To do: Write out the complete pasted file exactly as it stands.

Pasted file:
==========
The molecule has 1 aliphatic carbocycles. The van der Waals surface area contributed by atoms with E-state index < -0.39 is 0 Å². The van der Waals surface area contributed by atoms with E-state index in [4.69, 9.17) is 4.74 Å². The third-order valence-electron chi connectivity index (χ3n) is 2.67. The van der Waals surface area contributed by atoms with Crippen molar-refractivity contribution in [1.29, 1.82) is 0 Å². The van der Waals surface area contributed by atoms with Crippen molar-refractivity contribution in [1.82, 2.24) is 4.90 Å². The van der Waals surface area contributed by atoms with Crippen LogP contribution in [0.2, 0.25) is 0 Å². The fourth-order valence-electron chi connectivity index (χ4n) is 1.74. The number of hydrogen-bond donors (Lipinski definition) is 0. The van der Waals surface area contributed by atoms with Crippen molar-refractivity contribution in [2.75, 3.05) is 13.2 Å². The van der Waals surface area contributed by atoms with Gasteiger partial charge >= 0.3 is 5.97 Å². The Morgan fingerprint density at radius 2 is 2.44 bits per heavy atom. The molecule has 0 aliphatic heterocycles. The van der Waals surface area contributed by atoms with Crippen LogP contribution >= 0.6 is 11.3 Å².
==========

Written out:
The molecule has 1 aliphatic carbocycles. The van der Waals surface area contributed by atoms with E-state index < -0.39 is 0 Å². The van der Waals surface area contributed by atoms with E-state index in [4.69, 9.17) is 4.74 Å². The third-order valence-electron chi connectivity index (χ3n) is 2.67. The van der Waals surface area contributed by atoms with Crippen molar-refractivity contribution in [1.29, 1.82) is 0 Å². The van der Waals surface area contributed by atoms with Crippen molar-refractivity contribution in [1.82, 2.24) is 4.90 Å². The van der Waals surface area contributed by atoms with Crippen LogP contribution in [0.2, 0.25) is 0 Å². The fourth-order valence-electron chi connectivity index (χ4n) is 1.74. The number of hydrogen-bond donors (Lipinski definition) is 0. The van der Waals surface area contributed by atoms with Crippen molar-refractivity contribution in [2.75, 3.05) is 13.2 Å². The van der Waals surface area contributed by atoms with Gasteiger partial charge >= 0.3 is 5.97 Å². The Morgan fingerprint density at radius 2 is 2.44 bits per heavy atom. The molecule has 0 aliphatic heterocycles. The van der Waals surface area contributed by atoms with Crippen LogP contribution >= 0.6 is 11.3 Å².